In other words, it was suggested Bolt had either been fooled by a pretty straightforward CSIRO hoax, was at best party to it, or that he had simply missed the point altogether.
Anyway, judge for yourselves. Here are some of the more interesting comments attached to the blog post:
“Well that dispels any doubts as to our place at the cutting edge of science, doesn’t it? What a joke. Can you imagine if everyone is forced to go back to a typewriter? I typed for a few years on an old typewriter and it is not fun.”
“This has to be a joke, right?”
“It’s post-modern, ironic and hipster-cool. What’s the problem with it?”
“New grads are going to find it hard because they can’t spell unless they have a spell check!”
“They are my kind of people.”
“There’s this thing called satire that conspiracy theorists confuse for literalism. I’m almost inclined to think that I should include humour along with satire, but the point would likely be lost.”
“The 21st century is fun! Try it."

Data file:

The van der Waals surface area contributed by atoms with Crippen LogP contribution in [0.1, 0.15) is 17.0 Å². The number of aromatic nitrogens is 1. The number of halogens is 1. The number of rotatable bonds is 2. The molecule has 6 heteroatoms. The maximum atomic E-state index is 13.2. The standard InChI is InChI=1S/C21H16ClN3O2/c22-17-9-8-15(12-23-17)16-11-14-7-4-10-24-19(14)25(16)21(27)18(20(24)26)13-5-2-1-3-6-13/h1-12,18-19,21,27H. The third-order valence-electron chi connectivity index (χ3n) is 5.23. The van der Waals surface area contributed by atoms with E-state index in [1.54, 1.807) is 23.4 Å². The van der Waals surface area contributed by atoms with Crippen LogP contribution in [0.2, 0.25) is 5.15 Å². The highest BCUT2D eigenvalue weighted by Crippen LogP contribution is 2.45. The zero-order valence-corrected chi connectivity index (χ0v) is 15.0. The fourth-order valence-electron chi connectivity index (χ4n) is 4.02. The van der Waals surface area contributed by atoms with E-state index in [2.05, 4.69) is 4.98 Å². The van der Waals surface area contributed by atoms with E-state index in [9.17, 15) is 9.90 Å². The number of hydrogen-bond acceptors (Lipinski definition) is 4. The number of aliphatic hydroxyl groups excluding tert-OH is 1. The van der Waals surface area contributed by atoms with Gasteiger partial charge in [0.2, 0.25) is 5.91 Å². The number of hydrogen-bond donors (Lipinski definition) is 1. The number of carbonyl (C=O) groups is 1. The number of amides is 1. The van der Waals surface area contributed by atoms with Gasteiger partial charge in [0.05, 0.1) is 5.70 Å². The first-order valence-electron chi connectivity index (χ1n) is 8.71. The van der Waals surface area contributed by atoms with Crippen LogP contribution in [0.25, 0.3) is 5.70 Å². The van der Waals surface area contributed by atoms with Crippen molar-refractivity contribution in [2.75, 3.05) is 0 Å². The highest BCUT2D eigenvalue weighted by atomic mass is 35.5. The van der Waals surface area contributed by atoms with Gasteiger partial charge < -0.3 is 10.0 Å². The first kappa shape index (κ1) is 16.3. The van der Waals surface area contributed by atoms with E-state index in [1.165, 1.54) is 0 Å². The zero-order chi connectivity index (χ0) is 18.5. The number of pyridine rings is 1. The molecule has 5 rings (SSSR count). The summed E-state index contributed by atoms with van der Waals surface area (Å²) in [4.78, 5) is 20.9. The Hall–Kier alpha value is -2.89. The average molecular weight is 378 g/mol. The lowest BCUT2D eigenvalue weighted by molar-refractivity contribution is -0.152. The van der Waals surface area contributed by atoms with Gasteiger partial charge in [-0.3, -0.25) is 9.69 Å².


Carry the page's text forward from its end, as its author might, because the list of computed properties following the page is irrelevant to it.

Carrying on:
“Without a backspace key, you’d be stuffed...”
“Is it April Fool’s Day already? The lamest gag ever…”
“I hear they are hoping to install telex next year…”
“They’re a Sharp lot.”
“Sure it’s not a joke?”
“Brilliant - loved it.”
“Obviously they need a solar-powered typewriter. Thrown in, a multi-million [dollar] research lab, some utes [utility trucks] and cars and increased super [annuation] and super computers, all for the renewable cause.”
“If real - pathetic. Who still owns a typewriter? Where does all the money we give CSIRO go?”
“I wonder who ALI is?”
“What’s a typewriter???”
“Maybe in this case they should have called it a tripe-writer!”
“At least the typewriter will still work when the wind turbines are not turning.”